Meanwhile, China’s Premier Li Keqiang called for calm at a time of economic upheaval both in China and around the world on the heels of the historic referendum result in favor of the U.K. leaving the European Union.
“Europe is China’s important cooperative partner, China will continue to work to maintain and develop the China-EU, Sino-British relations, hope to see a united and stable E.U. and a stable and prosperous Britain,” Li said during a World Economic Forum meeting in the northern Chinese city of Tianjin on Monday, according to state-run newspaper The People’s Daily.
The People’s Bank of China Monday lowered the yuan’s parity rate by 0.9 percent to 6.6375 against the dollar; that is its most dramatic weakening since a one-off 1.1 percent devaluation last August. The U.S. dollar has surged in value after Britons voted last week in a historic referendum that the U.K. should leave the European Union.
Following the PBOC’s announcement on Monday morning, the yuan dropped 0.2 percent on onshore trading by lunchtime – China’s currency is allowed to rise or fall by 2 percent in comparison to the daily fixed rate. Monday’s close is expected to be weaker than last Friday’s midpoint of 6.5776 – the yuan’s weakest level since December 2010.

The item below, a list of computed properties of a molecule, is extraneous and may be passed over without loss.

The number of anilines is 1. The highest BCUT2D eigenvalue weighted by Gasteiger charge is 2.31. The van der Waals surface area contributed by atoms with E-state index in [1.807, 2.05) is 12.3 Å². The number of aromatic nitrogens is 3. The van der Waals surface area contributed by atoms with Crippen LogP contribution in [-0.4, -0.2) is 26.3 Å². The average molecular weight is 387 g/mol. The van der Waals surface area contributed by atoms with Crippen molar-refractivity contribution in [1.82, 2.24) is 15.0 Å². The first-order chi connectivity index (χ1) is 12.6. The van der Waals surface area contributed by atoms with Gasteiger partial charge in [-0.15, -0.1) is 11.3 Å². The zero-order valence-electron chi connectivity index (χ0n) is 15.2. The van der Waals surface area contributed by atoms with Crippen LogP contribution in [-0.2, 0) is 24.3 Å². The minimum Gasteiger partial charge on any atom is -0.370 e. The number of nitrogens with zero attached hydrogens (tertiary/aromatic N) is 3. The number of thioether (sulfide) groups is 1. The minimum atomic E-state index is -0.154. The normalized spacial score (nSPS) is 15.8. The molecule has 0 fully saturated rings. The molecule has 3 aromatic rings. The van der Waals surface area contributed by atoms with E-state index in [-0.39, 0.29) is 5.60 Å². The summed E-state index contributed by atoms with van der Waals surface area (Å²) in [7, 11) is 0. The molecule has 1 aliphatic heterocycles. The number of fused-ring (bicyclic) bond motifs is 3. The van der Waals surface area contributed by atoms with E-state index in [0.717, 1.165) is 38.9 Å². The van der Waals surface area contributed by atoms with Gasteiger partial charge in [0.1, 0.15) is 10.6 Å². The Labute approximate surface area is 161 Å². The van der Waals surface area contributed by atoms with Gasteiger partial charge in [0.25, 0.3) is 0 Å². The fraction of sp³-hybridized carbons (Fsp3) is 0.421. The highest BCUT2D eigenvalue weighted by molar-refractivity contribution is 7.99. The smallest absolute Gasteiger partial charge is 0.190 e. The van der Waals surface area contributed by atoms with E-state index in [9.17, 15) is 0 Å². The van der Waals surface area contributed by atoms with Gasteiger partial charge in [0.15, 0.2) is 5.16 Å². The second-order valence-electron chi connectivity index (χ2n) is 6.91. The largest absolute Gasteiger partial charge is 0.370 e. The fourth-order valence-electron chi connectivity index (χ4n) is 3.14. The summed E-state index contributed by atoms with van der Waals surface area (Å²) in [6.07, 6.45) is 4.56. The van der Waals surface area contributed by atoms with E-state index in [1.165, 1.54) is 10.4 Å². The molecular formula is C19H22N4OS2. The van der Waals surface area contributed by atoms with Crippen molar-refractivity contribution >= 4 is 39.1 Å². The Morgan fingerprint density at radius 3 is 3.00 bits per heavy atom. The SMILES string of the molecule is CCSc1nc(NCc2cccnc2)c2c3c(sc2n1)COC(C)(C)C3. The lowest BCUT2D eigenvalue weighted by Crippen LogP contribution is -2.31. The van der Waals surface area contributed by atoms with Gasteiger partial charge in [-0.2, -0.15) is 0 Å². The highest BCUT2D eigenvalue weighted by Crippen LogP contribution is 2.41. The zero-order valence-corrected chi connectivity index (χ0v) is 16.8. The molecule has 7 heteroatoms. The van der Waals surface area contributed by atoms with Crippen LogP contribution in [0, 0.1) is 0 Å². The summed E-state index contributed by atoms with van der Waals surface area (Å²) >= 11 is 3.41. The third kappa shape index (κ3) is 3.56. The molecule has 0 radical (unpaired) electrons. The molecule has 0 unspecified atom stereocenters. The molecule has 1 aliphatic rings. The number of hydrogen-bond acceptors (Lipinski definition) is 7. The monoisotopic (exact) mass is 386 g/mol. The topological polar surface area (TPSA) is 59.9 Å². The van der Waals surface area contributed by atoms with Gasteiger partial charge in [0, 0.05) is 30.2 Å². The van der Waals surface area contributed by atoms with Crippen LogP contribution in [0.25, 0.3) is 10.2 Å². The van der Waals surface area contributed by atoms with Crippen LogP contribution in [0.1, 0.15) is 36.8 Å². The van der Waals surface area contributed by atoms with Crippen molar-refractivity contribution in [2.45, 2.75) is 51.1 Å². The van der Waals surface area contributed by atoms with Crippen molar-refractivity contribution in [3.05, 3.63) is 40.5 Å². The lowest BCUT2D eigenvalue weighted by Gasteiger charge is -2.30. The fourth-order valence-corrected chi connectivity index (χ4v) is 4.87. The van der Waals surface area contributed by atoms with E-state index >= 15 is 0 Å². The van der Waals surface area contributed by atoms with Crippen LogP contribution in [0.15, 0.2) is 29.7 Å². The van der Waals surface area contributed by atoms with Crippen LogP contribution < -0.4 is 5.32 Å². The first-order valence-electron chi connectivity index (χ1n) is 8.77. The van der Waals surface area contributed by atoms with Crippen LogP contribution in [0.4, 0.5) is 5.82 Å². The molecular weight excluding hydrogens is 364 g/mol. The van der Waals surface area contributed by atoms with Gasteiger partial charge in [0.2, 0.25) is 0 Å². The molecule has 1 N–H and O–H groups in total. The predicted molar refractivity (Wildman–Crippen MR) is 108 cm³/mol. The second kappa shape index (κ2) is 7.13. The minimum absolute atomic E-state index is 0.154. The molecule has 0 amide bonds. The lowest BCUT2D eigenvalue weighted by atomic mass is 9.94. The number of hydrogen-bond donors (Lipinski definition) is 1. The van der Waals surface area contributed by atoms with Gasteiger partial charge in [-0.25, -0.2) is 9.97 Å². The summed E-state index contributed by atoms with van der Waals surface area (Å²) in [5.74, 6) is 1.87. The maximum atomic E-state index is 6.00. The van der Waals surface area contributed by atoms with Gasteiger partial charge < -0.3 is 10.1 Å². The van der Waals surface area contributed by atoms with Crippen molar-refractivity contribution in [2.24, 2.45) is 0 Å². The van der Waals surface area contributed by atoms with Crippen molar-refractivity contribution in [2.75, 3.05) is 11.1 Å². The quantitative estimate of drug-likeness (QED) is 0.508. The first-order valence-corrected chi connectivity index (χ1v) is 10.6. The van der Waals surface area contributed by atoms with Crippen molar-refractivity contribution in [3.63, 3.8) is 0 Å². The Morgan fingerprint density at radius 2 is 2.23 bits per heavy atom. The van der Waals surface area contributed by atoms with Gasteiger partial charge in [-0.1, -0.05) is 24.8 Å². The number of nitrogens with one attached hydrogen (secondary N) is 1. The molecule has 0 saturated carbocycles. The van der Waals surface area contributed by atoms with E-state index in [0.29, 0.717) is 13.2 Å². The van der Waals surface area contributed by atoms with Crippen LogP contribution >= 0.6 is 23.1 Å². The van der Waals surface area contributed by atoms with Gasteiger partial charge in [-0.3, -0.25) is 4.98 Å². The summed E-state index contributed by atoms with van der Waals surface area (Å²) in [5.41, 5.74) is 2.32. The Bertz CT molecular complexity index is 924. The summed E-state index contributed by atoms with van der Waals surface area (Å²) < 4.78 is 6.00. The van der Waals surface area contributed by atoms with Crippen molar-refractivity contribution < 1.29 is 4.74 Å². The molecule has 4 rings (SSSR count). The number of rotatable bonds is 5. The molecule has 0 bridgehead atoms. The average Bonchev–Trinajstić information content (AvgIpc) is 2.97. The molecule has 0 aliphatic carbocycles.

The U.S. dollar, by contrast, saw its largest percentage increase since 2008 on Friday with a 2.5 percent jump. The British pound and the euro have both continued to fall against the U.S. dollar in Asia’s morning trading, with a further 2.2 percent fall recorded for the pound and a 1.2 percent weakening of the euro. The yen, which already gained significant ground on Friday, is up 0.5 percent against the dollar.
Premier Li said China is still on track to meet its economic targets, including GDP growth of 6.5 to 7 percent this year.
“China’s economic growth will inevitably see short-term fluctuations, but the full-year economic and social developments will achieve our main targets,” he said, according to Chinese media.